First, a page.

You are using an older browser version. Please use a supported version for the best MSN experience.

Meghan Markle's Bachelorette Plans

Town and Country logo Town and Country 6 days ago Caroline Hallemann

Meghan Markle, Prince Harry sitting on a table © Provided by Hearst Communications, Inc We're less than 100 days out from Prince Harry and Meghan Markle's wedding (but hey! - who's counting?), and that means the bride-to-be is preparing for her hen do.

Similar to bachelorette parties in the States, hen dos are seen as a final hurrah for the soon-to-be married, but the New York Timesreports there's a subtle difference in how women across the pond celebrate.

Related gallery: 10 Reasons You Shouldn’t Have Bridesmaids at Your Wedding. Provided by PureWow Element 1: <p><strong>There will be less stress, guaranteed<br></strong>As chill as you and your squad may be, scientific studies have found that zero percent of wedding parties maintain the “no drama” policy. Seriously—when you cherry-pick friends, assign tasks and force disparate minds to decision-make together, people are bound to bump heads. Want to avert radioactive email threads on whether the bachelorette party should be kept local or exported to Ibiza? Nix the maids.</p><p><strong>You'll avoid hurting people’s feelings <br></strong>Hey, there’s no shame in being popular, but things get tense when you cast a hierarchy of friends—where the lowest rung of the ladder happens to be not being asked to be a bridesmaid at all. Sad face.</p><p><strong>You won’t lose sleep wondering if they secretly hate the dress<br></strong>What exactly did Olivia mean when she told Lydia who told Amber who told you that the color of the dress was “interesting”? Yep, if you have bridesmaids, at least one is gonna hate the dress you picked for them. (And don’t kid yourself: No one is ever going to wear it again—it’s basically a law of the universe.)</p> 10 Reasons You Shouldn’t Have Bridesmaids at Your Wedding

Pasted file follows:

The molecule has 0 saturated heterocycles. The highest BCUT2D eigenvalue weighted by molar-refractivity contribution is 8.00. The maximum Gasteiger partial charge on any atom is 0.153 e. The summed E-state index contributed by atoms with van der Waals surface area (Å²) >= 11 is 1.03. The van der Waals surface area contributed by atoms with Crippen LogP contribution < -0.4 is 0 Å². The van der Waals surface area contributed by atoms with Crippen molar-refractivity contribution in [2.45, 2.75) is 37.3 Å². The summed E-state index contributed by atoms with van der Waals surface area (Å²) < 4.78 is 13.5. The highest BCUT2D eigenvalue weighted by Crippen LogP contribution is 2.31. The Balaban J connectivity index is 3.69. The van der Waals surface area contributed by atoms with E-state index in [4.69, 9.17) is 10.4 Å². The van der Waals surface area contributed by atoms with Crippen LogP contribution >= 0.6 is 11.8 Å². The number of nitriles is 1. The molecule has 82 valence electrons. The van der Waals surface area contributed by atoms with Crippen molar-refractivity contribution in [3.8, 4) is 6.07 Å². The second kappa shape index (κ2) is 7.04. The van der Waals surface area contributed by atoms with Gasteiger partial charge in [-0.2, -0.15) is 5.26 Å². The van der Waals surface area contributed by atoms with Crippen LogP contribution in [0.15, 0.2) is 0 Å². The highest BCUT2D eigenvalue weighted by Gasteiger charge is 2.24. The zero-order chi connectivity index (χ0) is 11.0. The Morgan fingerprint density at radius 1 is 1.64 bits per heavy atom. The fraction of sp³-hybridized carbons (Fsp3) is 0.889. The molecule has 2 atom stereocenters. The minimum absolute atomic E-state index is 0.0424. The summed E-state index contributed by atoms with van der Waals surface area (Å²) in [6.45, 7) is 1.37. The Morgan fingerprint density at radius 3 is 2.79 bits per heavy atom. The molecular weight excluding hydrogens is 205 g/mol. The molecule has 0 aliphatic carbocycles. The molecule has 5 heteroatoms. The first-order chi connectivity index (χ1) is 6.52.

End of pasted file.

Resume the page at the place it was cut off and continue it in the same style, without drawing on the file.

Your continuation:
"In some English circles, the hen do is a weekend-long ritual of love and admiration for the bride given by her friends, who with conspiratorial help from with her fiancé, use traditional games with a dash of British quirk to create an experience that can be as emotional as the wedding itself," writes Sarah Maslin Nir of the custom.

While visiting Edinburgh on her first official visit to Scotland, Markle revealed that her hen do has already been planned, but she doesn't have all all the details just yet.

A well-wisher in the crowd named Tom Martin revealed to People that he asked Markle "what they were doing for their stag and hen dos." Markle then said, "I'm not sure - it’s sorted but it will be fun."

Perhaps she'll take a cue from her future sister-in-law, Duchess Kate, who reportedly had a low-key night with the girls for her hen back in 2011. Prince Harry's stag do (a debaucherous tradition similar to a bachelor party) is also still something of a mystery, but we'll be sure to update as soon as we know more.

Related video: 7 Bride-Approved Bachelorette Party Ideas. Provided by POPSUGAR



More from Town & Country



image beaconimage beaconimage beacon